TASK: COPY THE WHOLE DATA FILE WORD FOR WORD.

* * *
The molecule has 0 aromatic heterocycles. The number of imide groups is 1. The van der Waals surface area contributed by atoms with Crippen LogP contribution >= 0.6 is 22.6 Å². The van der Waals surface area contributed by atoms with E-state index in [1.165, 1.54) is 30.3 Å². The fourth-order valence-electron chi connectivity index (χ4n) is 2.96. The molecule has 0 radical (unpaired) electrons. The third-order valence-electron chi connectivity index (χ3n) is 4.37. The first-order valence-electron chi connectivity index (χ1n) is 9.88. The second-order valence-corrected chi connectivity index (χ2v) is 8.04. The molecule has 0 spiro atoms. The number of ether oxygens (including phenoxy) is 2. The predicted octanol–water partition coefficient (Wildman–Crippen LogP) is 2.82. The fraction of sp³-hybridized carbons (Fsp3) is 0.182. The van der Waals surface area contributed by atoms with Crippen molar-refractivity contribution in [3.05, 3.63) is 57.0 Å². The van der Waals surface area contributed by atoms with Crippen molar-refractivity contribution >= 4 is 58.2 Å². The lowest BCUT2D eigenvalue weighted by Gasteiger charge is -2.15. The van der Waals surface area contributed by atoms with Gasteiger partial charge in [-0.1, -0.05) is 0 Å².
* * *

The molecule has 0 aromatic heterocycles. The number of imide groups is 1. The van der Waals surface area contributed by atoms with Crippen LogP contribution >= 0.6 is 22.6 Å². The van der Waals surface area contributed by atoms with E-state index in [1.165, 1.54) is 30.3 Å². The fourth-order valence-electron chi connectivity index (χ4n) is 2.96. The molecule has 0 radical (unpaired) electrons. The third-order valence-electron chi connectivity index (χ3n) is 4.37. The first-order valence-electron chi connectivity index (χ1n) is 9.88. The second-order valence-corrected chi connectivity index (χ2v) is 8.04. The molecule has 0 spiro atoms. The number of ether oxygens (including phenoxy) is 2. The predicted octanol–water partition coefficient (Wildman–Crippen LogP) is 2.82. The fraction of sp³-hybridized carbons (Fsp3) is 0.182. The van der Waals surface area contributed by atoms with Crippen molar-refractivity contribution in [3.05, 3.63) is 57.0 Å². The van der Waals surface area contributed by atoms with Crippen molar-refractivity contribution >= 4 is 58.2 Å². The lowest BCUT2D eigenvalue weighted by Gasteiger charge is -2.15. The van der Waals surface area contributed by atoms with Gasteiger partial charge in [-0.1, -0.05) is 0 Å².